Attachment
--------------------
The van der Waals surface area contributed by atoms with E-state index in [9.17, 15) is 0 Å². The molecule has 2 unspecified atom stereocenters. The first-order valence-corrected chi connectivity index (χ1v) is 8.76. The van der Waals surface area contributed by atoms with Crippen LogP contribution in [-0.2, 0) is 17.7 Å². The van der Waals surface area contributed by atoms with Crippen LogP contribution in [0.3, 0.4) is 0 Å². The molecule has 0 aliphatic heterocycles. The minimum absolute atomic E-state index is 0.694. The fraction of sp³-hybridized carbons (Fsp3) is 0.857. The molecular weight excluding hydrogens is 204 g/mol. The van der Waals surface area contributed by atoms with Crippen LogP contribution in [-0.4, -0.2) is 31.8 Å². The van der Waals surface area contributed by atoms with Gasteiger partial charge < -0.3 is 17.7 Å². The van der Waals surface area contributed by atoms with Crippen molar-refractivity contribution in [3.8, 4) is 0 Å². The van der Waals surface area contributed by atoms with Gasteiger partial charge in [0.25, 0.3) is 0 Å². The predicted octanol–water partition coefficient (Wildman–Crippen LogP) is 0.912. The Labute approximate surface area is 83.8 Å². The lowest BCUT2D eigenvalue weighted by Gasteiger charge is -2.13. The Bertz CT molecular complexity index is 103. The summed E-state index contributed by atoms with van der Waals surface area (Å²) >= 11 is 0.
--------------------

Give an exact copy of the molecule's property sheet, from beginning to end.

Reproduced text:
The van der Waals surface area contributed by atoms with E-state index in [9.17, 15) is 0 Å². The molecule has 2 unspecified atom stereocenters. The first-order valence-corrected chi connectivity index (χ1v) is 8.76. The van der Waals surface area contributed by atoms with Crippen LogP contribution in [-0.2, 0) is 17.7 Å². The van der Waals surface area contributed by atoms with Crippen LogP contribution in [0.3, 0.4) is 0 Å². The molecule has 0 aliphatic heterocycles. The minimum absolute atomic E-state index is 0.694. The fraction of sp³-hybridized carbons (Fsp3) is 0.857. The molecular weight excluding hydrogens is 204 g/mol. The van der Waals surface area contributed by atoms with Crippen LogP contribution in [-0.4, -0.2) is 31.8 Å². The van der Waals surface area contributed by atoms with Gasteiger partial charge < -0.3 is 17.7 Å². The van der Waals surface area contributed by atoms with Crippen molar-refractivity contribution in [3.8, 4) is 0 Å². The van der Waals surface area contributed by atoms with Gasteiger partial charge in [0.25, 0.3) is 0 Å². The predicted octanol–water partition coefficient (Wildman–Crippen LogP) is 0.912. The Labute approximate surface area is 83.8 Å². The lowest BCUT2D eigenvalue weighted by Gasteiger charge is -2.13. The Bertz CT molecular complexity index is 103. The summed E-state index contributed by atoms with van der Waals surface area (Å²) >= 11 is 0.